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TCM Streaming Idea


SDPeterson
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I hope someday TCM begins steaming their fabulous classic movies like Netflix does via Roku and similar products. I would get rid of my cable company (except for internet service) in the blink of an eye. TCM is just about the only movie channel I watch religously.

 

Does anyone have knowledge of this ever happening?

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> {quote:title=SDPeterson wrote:}{quote}

> I hope someday TCM begins steaming their fabulous classic movies like Netflix does via Roku and similar products. I would get rid of my cable company (except for internet service) in the blink of an eye. TCM is just about the only movie channel I watch religously.

>

> Does anyone have knowledge of this ever happening?

 

Since TCM doesn't own any of the films they show and must lease all of them, it doesn't have the rights to stream them. To negotiate the streaming rights would probably be too expensive so I doubt they will.

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  • 2 months later...

Probably would depend on the corprate bean counters at TCM's parent company, Time-Warner, as to whether they could make money on it or not.The downside is the more people who watched it streaming means less watching it on cable. The fewer viewers TCM draws to cable, the less the cable companies will want to pay for TCM.

 

Somehow I doubt it.

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The one thing that holds me back from switching to Apple TV is the loss of access to TCM. I'm really torn about it. Netflix doesn't have a lot of the old stuff available for streaming. I hope TCM is listening, because it's the way of the future, I think.

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> {quote:title=markfp2 wrote:}{quote}

> Probably would depend on the corprate bean counters at TCM's parent company, Time-Warner, as to whether they could make money on it or not.The downside is the more people who watched it streaming means less watching it on cable. The fewer viewers TCM draws to cable, the less the cable companies will want to pay for TCM.

>

> Somehow I doubt it.

 

And since TCM's parent company, Time Warner, actually has a cable company--Time Warner Cable, which is the cable company in my area--there would probably be great resistance within the corporate umbrella to doing anything that would take away from cable.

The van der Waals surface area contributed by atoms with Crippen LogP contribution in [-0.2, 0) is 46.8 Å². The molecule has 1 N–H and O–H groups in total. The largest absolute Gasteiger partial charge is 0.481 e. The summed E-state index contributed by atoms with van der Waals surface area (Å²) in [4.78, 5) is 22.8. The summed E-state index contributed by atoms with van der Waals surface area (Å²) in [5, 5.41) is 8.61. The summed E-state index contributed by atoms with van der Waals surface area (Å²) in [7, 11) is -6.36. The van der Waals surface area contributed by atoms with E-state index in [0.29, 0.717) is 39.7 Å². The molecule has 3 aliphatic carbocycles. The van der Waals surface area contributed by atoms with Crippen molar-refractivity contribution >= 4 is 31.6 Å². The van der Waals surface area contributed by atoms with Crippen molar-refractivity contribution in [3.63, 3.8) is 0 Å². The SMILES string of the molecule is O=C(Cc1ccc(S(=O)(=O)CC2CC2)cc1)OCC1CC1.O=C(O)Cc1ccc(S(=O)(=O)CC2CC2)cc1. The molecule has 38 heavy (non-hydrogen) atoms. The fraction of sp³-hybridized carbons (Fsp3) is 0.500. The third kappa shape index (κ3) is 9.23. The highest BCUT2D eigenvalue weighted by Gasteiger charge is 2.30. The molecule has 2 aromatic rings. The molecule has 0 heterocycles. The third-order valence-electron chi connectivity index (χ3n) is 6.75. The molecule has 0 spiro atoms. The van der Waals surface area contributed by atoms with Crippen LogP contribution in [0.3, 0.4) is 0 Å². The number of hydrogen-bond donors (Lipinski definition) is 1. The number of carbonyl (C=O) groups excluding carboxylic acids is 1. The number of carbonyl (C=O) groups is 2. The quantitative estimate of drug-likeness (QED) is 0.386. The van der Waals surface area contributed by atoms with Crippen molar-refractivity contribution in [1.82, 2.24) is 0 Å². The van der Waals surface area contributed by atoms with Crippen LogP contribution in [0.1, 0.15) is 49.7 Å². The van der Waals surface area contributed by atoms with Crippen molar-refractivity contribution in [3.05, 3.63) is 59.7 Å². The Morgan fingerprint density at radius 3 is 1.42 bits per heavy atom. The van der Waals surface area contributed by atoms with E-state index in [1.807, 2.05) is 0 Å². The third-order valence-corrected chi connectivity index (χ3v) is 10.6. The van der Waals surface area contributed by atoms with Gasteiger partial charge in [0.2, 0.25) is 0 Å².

I do hope one day they might make Robert Osborne's commentaries available online for viewing.

 

Robbie

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> And since TCM's parent company, Time Warner, actually has a cable company--Time Warner Cable, which is the cable company in my area--there would probably be great resistance within the corporate umbrella to doing anything that would take away from cable.>

 

Robbie,

 

I think Time-Warner the corporation sold off Time-Warner cable company a few years back (around 2008).

 

But, either way, at least for now, I don't think Time-Warner the corporation would be real keen on streaming their classic film library and if they were, the fees involved they would charge to do so would probably be beyond TCM's reach. Especially compared to what they currently pay in rental fees.

 

And, are MrCutter and I, even with a high speed DSL internet connection, the only ones who dislike streaming? Every film we have tried streaming starts out great but about half way through the film, everything comes to a halt so it can buffer. Then the film starts again, then stops for buffering, continues, stops, repeat until the movie ends.

 

Given a choice, we prefer recording Pay-per-view films or On Demand films over streaming.

 

We have yet to enjoy a film all the way through without interruption while streaming.

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> {quote:title=lzcutter wrote:}{quote}

> I think Time-Warner the corporation sold off Time-Warner cable company a few years back (around 2008).

 

Looks like it was March 2009. I rarely keep up with this corporate ownership stuff. It's not as interesting as watching films or TV shows. :-) I wonder why they continue to keep the Time Warner name when they are no longer owned by Time Warner.

 

> And, are MrCutter and I, even with a high speed DSL internet connection, the only ones who dislike streaming? Every film we have tried streaming starts out great but about half way through the film, everything comes to a halt so it can buffer. Then the film starts again, then stops for buffering, continues, stops, repeat until the movie ends.

>

> Given a choice, we prefer recording Pay-per-view films or On Demand films over streaming.

>

> We have yet to enjoy a film all the way through without interruption while streaming.

 

Yeah, I have high-speed DSL and I haven't been able to watch much streaming video that doesn't stutter or halt for buffering. There's all this talk about Hulu and Netflix streaming being so great. Every TV show I have tried to watch from Hulu has had buffering issues. Right now the only thing I might consider is Amazon's Instant Video service which will actually download the video to the newer Tivo boxes.

 

I mentioned wanting to see Robert Osborne's commentaries available for streaming from the TCM web site one day because they are short enough that buffering issues should not be a problem.

 

Robbie

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